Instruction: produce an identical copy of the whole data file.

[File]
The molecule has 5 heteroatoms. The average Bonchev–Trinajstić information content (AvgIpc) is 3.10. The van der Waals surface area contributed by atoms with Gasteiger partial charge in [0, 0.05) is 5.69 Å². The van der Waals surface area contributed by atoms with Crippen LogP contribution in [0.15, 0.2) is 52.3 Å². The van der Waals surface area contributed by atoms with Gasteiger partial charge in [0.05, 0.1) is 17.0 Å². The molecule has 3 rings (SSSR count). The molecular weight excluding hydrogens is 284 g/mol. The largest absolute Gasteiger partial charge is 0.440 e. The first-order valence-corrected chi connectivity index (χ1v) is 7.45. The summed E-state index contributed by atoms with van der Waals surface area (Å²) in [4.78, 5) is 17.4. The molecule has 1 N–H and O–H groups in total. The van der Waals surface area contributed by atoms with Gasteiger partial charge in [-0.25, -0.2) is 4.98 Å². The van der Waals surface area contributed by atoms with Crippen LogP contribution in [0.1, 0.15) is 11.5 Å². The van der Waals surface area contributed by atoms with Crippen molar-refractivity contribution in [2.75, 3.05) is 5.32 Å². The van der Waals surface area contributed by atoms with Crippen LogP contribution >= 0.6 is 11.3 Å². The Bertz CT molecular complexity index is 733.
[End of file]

The molecule has 5 heteroatoms. The average Bonchev–Trinajstić information content (AvgIpc) is 3.10. The van der Waals surface area contributed by atoms with Gasteiger partial charge in [0, 0.05) is 5.69 Å². The van der Waals surface area contributed by atoms with Crippen LogP contribution in [0.15, 0.2) is 52.3 Å². The van der Waals surface area contributed by atoms with Gasteiger partial charge in [0.05, 0.1) is 17.0 Å². The molecule has 3 rings (SSSR count). The molecular weight excluding hydrogens is 284 g/mol. The largest absolute Gasteiger partial charge is 0.440 e. The first-order valence-corrected chi connectivity index (χ1v) is 7.45. The summed E-state index contributed by atoms with van der Waals surface area (Å²) in [4.78, 5) is 17.4. The molecule has 1 N–H and O–H groups in total. The van der Waals surface area contributed by atoms with Gasteiger partial charge in [-0.25, -0.2) is 4.98 Å². The van der Waals surface area contributed by atoms with Crippen LogP contribution in [0.1, 0.15) is 11.5 Å². The van der Waals surface area contributed by atoms with Crippen molar-refractivity contribution in [2.75, 3.05) is 5.32 Å². The van der Waals surface area contributed by atoms with Crippen LogP contribution >= 0.6 is 11.3 Å². The Bertz CT molecular complexity index is 733.